By EMILY HOLLINGSWORTH
What has characterized both parties during the 2016 presidential election, according to Virginia Sen. Bryce Reeves, is anger. The lack of positive perspective, what America is and what could be, is missing.
“No one is talking about what is that vision for America,” Reeves said, believing the candidates lack the optimistic view of America that he admired in Ronald Reagan and John F. Kennedy, his favorite presidents.
Discussing bipartisanship, his running for lieutenant governor, taking action and encouraging students to do the same, Reeves attended and spoke during a meeting with College Republicans. He discussed the end of a 60-day long session in Richmond, where he and other state officials balanced the budget.
Unlike a few of the presidential candidates running, Reeves said that people will not have to guess how he will solve the issues that he sees in Virginia. “I can tell you exactly what I want to accomplish,” Reeves said.
He also talked about what could be an identity crisis in the Republican Party, as candidate Donald Trump has given few specifics about how he proposes to solve issues. “In our party, we don’t know, and that scares us,” Reeves said.
One student who attended the meeting, who said his and Reeves’ beliefs may not align, thanked Reeves for being willing to be bipartisan while bills were being proposed.
Reeves attributed this bipartisanship to being elected to do a job that is meant to benefit everyone in Virginia, not solely one party.
“I’m not elected to just represent Republicans, I’m here to represent all people,” Reeves said. During the meeting, Reeves announced that he would be running for lieutenant governor in 2017, believing he could make progress with issues related to the state.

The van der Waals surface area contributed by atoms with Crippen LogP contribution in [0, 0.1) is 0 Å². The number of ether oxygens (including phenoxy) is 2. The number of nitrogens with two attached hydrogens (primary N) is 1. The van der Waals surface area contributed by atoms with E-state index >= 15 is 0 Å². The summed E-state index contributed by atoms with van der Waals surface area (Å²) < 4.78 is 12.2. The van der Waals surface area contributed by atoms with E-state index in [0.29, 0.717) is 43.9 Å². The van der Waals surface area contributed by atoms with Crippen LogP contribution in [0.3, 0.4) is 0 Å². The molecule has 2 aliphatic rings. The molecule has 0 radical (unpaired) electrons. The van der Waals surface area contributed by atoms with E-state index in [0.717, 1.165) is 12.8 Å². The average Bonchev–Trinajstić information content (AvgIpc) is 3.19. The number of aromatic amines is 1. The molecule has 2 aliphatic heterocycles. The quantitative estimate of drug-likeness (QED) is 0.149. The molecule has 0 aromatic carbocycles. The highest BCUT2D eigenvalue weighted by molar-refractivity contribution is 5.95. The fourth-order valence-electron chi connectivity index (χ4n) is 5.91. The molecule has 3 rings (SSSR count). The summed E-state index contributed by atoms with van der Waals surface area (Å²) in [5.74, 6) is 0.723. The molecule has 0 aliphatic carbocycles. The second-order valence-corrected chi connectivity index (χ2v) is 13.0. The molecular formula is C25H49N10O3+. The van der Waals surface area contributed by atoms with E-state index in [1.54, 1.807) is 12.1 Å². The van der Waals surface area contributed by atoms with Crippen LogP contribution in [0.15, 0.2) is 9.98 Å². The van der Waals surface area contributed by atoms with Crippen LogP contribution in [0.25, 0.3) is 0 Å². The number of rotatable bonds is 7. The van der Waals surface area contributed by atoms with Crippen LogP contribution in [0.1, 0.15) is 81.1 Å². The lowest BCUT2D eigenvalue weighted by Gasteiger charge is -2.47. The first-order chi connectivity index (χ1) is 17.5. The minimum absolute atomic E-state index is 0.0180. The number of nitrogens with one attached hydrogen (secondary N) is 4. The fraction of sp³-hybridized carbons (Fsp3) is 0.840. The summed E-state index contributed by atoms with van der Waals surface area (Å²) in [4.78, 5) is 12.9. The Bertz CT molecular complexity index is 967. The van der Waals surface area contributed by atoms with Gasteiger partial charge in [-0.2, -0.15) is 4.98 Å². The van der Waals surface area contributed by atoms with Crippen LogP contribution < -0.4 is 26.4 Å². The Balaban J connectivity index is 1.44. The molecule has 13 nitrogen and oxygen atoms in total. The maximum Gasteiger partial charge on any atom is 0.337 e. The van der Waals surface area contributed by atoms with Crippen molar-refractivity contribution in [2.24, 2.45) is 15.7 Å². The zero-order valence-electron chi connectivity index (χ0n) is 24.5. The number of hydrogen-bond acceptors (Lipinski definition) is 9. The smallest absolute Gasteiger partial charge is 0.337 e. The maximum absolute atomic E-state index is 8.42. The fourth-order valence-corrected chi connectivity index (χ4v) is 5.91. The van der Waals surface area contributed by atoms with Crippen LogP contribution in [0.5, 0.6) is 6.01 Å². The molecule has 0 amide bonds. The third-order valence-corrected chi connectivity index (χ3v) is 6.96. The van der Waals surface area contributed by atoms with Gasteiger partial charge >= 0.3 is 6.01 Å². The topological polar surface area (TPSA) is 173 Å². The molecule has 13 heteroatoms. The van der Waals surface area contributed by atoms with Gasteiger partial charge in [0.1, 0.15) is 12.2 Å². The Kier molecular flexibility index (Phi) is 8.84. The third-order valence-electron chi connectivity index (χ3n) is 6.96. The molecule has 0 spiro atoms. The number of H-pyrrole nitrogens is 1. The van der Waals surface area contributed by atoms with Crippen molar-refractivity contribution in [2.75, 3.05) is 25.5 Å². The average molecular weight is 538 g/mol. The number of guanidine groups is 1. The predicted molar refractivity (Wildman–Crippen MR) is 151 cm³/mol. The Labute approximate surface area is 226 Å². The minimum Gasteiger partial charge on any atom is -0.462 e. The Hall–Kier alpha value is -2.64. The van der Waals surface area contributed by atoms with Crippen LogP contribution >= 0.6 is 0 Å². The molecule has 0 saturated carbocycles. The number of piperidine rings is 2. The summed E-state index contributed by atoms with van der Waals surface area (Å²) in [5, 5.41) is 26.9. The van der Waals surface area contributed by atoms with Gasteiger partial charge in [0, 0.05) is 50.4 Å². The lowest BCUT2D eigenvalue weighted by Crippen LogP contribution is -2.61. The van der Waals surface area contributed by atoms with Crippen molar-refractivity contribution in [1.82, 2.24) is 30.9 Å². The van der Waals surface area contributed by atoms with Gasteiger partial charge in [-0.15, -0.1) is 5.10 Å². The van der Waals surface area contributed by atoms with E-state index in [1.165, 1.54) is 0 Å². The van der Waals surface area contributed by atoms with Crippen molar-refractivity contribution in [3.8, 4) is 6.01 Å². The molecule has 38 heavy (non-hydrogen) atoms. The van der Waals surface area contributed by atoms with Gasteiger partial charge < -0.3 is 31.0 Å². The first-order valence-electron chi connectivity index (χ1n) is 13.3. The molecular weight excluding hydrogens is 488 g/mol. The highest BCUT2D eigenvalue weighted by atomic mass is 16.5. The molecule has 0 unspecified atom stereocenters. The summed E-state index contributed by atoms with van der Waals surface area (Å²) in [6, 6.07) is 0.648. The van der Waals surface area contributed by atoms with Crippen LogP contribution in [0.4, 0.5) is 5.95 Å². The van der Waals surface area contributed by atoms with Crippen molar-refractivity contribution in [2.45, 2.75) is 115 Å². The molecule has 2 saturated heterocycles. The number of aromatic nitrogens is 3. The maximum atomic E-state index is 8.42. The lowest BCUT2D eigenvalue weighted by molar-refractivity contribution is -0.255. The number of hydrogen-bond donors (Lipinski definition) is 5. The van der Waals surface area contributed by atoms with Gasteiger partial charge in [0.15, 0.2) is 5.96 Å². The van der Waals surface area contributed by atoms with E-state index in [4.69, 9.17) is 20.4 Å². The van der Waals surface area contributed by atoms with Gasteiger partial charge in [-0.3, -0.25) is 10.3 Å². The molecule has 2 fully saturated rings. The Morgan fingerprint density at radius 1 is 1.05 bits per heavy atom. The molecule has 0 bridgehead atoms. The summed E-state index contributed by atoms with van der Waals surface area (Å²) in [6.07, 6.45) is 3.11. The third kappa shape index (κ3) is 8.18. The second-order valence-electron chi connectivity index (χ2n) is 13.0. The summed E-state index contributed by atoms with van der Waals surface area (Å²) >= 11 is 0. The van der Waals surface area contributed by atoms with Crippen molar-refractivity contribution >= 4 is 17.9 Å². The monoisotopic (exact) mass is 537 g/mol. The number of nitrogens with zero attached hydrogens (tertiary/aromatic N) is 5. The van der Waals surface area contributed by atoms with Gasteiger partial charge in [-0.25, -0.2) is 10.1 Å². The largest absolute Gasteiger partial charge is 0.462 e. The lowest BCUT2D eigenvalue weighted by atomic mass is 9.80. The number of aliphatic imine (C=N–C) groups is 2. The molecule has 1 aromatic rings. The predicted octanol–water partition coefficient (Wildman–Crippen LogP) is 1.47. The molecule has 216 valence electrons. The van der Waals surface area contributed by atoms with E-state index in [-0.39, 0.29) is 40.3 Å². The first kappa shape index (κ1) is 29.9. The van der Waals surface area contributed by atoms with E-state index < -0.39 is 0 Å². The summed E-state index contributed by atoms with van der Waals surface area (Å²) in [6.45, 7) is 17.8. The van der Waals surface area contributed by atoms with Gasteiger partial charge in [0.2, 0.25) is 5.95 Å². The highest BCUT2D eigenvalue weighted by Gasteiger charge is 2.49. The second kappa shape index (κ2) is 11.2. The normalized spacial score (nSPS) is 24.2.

A lieutenant governor, according to a definition from Ballotpedia, oversees movement of legislation and may take the role of governor if the current governor passes away or leaves temporarily.
His goal with all state policy, according to Reeves, is to help people. Most of his family members have served in some capacity, either in the military or in service-related fields of work.
Reeves also encouraged students to consider volunteering for his campaign. Senior political science major Sam Azzarelli, is Reeves’ communications director. Azzarelli started working for Reeves as a session aid, later going on to managing social media for the campaign and became communications director once Reeves decided to run for lieutenant governor.
“My experience working for both the campaign and legislative session has been amazing,” Azzarelli said. “I’ve been given a lot of responsibility and learned so much about Virginia politics and state government. Senator Reeves runs an awesome internship program, so once I finished the program I wanted to stay on Team Reeves and help in any way I could.” Azzarelli said Reeves likes to be involved with the university and will most likely be back to speak again.
Reeves has been among a few state officials who spoke with UMW students this semester. Governor Tim Kaine met with students nearly a month ago during a history class taught by Ranjit Singh, associate professor of political science and international affairs.